1. Phenylphosphine is available from Pressure Chemical Company and Strem Chemicals Inc., and best stored in a dry box under nitrogen. The compound is extremely air sensitive and malodorous. The container should be handled in the hood while wearing rubber gloves. Satisfactory preparations of phenylphosphine have been described.2
2. Potassium hydroxide solution is prepared by adding 5.6 g. of potassium hydroxide to sufficient water, giving a final volume of 10 ml.
3. Practical grade acetonitrile, available from Eastman Organic Chemicals, is satisfactory.
4. The optimum reaction temperature is approximately 30°. A yellow product results at higher reaction temperatures, while lower reaction temperatures lead to an uncontrollable reaction resulting from the base-initiated polymerization of acrylonitrile.
5. This product is of satisfactory purity for the next step. If a purer product is desired, bis(2-cyanoethyl)phenylphosphine may be recrystallized from hot ethanol or distilled, b.p. 215–223° (0.2 mm.).3 The IR adsorption maxima (KBr), cm.−1, occur at 3086, 2242, 1481, 1429, 1333, 750, 716, and 694. 1H NMR spectrum (CDCl3) shows complex multiplets centered at δ 7.2 (8H) and 7.6 (5H). The 31P NMR spectrum (40.5 MHz, C2H5OH) has a signal at −21.4 p.p.m. relative to 85% phosphoric acid.
6. Potassium tert-butoxide is available from MSA Research Corp.
7. Reagent grade toluene was dried by standing over sodium ribbon.
8. The reaction mixture becomes quite viscous when the addition is about two-thirds complete.
9. The product, as isolated, is pure enough for conversion to 1-phenyl-4-phosphorinanone. If a higher degree of purity is desired, the product may be recrystallized from ethanol–water or chromatographed on alumina. IR absorption maxima (KBr), cm−1 occur at 3401, 3344, 3236, 2874, 2169, 1642, 1603, 1399, 1323, 1188, 830, 781, 737, and 690. The 1H NMR spectrum (CDCl3, containing a small amount of dimethylsulfoxide-d6) shows peaks at δ 1.8–3.0 (m, 2H), 5.15 (broad s, 2H), and 7.4–7.8 (m, 5H).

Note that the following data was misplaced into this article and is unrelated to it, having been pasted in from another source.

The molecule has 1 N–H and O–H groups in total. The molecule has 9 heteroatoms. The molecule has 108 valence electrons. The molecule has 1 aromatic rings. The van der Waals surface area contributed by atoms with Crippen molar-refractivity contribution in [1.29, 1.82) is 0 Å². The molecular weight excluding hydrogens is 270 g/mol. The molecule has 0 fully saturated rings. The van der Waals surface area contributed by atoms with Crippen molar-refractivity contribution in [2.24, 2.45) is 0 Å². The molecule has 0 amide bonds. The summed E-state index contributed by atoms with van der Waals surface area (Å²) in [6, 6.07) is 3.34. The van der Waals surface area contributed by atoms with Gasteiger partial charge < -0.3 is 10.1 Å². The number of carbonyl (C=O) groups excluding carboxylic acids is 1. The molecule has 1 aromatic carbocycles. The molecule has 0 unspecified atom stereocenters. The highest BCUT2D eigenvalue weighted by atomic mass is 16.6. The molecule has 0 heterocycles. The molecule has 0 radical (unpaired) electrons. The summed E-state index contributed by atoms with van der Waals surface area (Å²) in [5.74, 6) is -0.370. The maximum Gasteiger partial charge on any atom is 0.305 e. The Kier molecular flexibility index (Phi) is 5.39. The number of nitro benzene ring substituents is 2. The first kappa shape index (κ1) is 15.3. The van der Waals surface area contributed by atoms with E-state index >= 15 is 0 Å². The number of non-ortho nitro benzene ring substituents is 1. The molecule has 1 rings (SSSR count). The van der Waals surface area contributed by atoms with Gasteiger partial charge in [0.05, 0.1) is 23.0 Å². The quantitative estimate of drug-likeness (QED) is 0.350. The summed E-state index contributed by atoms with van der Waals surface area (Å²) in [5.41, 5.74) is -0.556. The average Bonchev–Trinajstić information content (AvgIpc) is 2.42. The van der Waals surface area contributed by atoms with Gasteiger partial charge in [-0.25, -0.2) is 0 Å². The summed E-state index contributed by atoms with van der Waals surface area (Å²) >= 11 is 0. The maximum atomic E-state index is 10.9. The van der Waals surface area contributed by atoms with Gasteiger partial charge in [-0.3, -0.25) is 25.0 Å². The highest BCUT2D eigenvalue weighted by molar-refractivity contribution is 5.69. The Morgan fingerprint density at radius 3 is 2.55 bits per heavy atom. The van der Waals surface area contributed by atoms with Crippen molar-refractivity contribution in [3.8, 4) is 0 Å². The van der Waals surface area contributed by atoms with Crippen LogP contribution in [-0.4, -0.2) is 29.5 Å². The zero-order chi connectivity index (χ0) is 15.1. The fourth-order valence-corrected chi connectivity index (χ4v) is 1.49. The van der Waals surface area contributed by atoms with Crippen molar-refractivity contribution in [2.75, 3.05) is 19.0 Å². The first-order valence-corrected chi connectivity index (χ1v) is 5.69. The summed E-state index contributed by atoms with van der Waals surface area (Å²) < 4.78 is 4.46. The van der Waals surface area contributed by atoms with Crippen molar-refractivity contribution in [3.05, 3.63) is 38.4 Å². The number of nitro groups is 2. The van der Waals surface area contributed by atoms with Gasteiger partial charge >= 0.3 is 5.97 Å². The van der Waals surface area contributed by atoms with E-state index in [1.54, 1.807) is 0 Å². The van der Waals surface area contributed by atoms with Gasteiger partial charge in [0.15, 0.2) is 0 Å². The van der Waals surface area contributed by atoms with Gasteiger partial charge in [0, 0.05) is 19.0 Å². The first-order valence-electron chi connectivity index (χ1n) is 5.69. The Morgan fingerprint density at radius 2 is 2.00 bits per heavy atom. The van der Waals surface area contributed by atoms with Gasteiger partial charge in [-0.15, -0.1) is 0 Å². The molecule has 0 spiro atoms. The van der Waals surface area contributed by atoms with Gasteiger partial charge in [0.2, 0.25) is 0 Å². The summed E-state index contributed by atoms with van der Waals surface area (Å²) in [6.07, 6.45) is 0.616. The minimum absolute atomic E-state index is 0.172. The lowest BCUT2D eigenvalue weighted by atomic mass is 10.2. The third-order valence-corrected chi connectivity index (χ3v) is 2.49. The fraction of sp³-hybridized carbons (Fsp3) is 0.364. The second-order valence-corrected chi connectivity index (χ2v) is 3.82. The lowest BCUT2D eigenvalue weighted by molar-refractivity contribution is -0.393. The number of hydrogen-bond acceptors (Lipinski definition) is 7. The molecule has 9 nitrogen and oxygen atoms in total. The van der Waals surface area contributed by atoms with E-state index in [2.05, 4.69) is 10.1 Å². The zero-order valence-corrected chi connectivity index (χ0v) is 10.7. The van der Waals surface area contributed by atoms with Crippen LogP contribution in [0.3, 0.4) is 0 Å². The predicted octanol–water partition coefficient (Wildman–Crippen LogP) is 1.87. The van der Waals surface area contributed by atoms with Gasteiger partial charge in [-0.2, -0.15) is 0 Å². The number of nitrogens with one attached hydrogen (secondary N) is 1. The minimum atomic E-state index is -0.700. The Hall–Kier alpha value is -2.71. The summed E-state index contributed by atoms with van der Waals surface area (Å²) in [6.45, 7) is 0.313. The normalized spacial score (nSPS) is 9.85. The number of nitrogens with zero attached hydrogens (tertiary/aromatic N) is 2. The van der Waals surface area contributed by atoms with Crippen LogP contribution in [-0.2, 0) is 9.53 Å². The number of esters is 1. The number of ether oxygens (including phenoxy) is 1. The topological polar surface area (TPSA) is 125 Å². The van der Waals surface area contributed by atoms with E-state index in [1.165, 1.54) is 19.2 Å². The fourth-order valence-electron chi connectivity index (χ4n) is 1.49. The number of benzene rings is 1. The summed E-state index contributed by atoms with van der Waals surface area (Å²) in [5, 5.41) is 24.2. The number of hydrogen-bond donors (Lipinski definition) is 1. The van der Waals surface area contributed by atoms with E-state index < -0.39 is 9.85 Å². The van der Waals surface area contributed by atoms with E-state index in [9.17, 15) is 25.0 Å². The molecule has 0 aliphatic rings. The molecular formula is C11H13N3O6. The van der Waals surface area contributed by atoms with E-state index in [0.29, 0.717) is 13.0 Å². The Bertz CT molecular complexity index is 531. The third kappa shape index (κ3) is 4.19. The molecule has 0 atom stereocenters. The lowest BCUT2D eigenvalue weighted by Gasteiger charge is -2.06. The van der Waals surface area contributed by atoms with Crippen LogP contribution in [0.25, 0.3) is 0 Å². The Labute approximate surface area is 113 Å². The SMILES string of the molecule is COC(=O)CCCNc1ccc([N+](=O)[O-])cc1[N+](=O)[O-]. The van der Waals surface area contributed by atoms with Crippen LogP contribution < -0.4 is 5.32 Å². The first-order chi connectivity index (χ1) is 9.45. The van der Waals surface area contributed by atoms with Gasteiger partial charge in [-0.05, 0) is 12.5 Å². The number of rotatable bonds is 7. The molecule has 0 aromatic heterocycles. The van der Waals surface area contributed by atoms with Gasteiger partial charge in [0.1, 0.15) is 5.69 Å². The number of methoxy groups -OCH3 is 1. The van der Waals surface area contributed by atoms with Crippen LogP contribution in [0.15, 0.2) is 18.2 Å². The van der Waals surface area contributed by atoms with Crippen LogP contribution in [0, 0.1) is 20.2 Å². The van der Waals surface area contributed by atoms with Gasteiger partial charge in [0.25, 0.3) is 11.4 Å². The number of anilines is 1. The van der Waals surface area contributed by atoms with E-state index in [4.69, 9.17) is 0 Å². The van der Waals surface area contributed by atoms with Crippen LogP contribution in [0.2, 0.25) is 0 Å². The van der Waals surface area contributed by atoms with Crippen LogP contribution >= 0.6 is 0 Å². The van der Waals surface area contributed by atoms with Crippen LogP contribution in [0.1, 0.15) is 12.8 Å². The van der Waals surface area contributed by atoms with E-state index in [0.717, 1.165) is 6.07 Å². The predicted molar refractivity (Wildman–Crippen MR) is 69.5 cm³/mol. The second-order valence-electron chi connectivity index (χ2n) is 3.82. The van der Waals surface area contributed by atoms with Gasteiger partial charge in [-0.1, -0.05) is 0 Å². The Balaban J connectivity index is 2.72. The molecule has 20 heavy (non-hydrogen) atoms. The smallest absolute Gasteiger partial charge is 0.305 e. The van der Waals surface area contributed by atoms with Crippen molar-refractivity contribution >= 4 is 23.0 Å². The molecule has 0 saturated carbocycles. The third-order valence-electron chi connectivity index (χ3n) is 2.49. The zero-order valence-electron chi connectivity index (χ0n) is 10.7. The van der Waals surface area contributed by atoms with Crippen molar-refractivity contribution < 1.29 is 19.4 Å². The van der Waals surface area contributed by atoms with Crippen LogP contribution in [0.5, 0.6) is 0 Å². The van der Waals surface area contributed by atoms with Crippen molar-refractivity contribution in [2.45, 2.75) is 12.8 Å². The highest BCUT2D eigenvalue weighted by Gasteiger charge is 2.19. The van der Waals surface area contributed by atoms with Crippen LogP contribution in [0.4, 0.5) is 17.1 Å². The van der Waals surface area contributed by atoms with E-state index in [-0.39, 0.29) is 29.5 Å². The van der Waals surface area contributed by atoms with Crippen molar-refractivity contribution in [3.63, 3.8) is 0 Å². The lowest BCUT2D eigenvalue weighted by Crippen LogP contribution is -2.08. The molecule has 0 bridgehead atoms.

10. A small amount of product can be recovered from the filtrate by extracting the water layer with chloroform.
11. A white precipitate forms in the reaction medium after approximately 6 hours of reaction time. This precipitate may be the hydrochloride salt of 1-phenyl-4-phosphorinanone, m.p. >200°.
12. Rapid addition of base seems to result in higher yields than a more cautious addition, even though the temperature of the solution increases to about 40°. The solution must be strongly basic for efficient extraction.
13. Impure 1-phenyl-4-phosphorinanone may crystallize at this point. If crystallization occurs, the solid is recovered by filtration and washed thoroughly with two 20-ml. portions of water. The material is dried in a desiccator over phosphorus pentoxide, giving a product of m.p. 42.5–44°. To obtain a product satisfactory for distillation, the checkers found it necessary to dissolve the material in ether and wash it with water before distillation.
14. GC analysis of the product on a column containing 10% SE-30 on acid-washed Chromosorb U indicated one component, injected as a 20% solution in ethanol at 230° and helium flow of 15 ml. per minute with a retention time of 760 seconds. The 1H NMR spectrum (CDCl3) shows multiplets centered at δ 2.4 (8H) and 7.4 (5H). IR absorption maxima (KBr), cm−1, occur at 3077 (=CH), 2976 and 2924 (CH), 1704 (C=O), 1595 and 1486 (aromatic C=C), 1433 (P-phenyl), 754 and 701 (monosubstituted phenyl). The 31P NMR spectrum (40.5 MHz., CHCl3) shows a signal at −39.3 p.p.m. relative to 85% phosphoric acid.
3. Discussion
This reaction sequence illustrates a broadly applicable synthetic route to a functionalized phosphorus heterocycle and has been utilized for the synthesis of 1-phenyl-,4,5 1-ethyl-,4 and 1-methyl-4-phosphorinanone.6